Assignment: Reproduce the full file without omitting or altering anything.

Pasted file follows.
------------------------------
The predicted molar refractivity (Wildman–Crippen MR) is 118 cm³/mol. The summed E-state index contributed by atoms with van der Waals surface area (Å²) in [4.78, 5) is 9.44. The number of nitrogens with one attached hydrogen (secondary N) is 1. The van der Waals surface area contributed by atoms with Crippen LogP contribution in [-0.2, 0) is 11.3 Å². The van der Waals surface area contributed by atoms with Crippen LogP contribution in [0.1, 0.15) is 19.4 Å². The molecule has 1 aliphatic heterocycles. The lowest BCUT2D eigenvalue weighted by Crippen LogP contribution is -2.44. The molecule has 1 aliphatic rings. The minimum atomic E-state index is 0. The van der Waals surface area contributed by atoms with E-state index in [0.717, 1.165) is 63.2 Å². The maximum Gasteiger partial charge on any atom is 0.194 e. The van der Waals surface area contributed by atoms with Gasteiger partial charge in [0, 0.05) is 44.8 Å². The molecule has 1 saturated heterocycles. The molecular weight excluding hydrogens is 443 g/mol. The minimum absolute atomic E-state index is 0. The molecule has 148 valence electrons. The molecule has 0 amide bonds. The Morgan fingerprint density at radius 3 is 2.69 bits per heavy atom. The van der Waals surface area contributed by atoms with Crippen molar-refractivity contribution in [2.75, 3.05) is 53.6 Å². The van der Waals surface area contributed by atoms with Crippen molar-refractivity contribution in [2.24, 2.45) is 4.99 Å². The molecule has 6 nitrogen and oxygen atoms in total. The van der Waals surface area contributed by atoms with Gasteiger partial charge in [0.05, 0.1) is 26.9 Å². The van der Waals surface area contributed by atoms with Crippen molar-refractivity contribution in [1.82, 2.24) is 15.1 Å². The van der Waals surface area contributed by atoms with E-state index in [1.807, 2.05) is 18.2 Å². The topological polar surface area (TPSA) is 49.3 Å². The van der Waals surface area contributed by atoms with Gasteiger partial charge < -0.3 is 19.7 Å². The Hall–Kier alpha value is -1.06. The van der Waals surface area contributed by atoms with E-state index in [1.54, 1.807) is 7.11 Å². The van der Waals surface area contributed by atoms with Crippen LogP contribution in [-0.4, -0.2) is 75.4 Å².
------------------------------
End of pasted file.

The predicted molar refractivity (Wildman–Crippen MR) is 118 cm³/mol. The summed E-state index contributed by atoms with van der Waals surface area (Å²) in [4.78, 5) is 9.44. The number of nitrogens with one attached hydrogen (secondary N) is 1. The van der Waals surface area contributed by atoms with Crippen LogP contribution in [-0.2, 0) is 11.3 Å². The van der Waals surface area contributed by atoms with Crippen LogP contribution in [0.1, 0.15) is 19.4 Å². The molecule has 1 aliphatic heterocycles. The lowest BCUT2D eigenvalue weighted by Crippen LogP contribution is -2.44. The molecule has 1 aliphatic rings. The minimum atomic E-state index is 0. The van der Waals surface area contributed by atoms with E-state index in [0.717, 1.165) is 63.2 Å². The maximum Gasteiger partial charge on any atom is 0.194 e. The van der Waals surface area contributed by atoms with Gasteiger partial charge in [0, 0.05) is 44.8 Å². The molecule has 1 saturated heterocycles. The molecular weight excluding hydrogens is 443 g/mol. The minimum absolute atomic E-state index is 0. The molecule has 148 valence electrons. The molecule has 0 amide bonds. The Morgan fingerprint density at radius 3 is 2.69 bits per heavy atom. The van der Waals surface area contributed by atoms with Crippen molar-refractivity contribution in [2.75, 3.05) is 53.6 Å². The van der Waals surface area contributed by atoms with Crippen molar-refractivity contribution in [2.24, 2.45) is 4.99 Å². The molecule has 6 nitrogen and oxygen atoms in total. The van der Waals surface area contributed by atoms with Gasteiger partial charge in [0.05, 0.1) is 26.9 Å². The van der Waals surface area contributed by atoms with Crippen molar-refractivity contribution in [1.82, 2.24) is 15.1 Å². The van der Waals surface area contributed by atoms with E-state index in [1.807, 2.05) is 18.2 Å². The topological polar surface area (TPSA) is 49.3 Å². The van der Waals surface area contributed by atoms with Gasteiger partial charge < -0.3 is 19.7 Å². The Hall–Kier alpha value is -1.06. The van der Waals surface area contributed by atoms with E-state index in [1.54, 1.807) is 7.11 Å². The van der Waals surface area contributed by atoms with Crippen LogP contribution in [-0.4, -0.2) is 75.4 Å².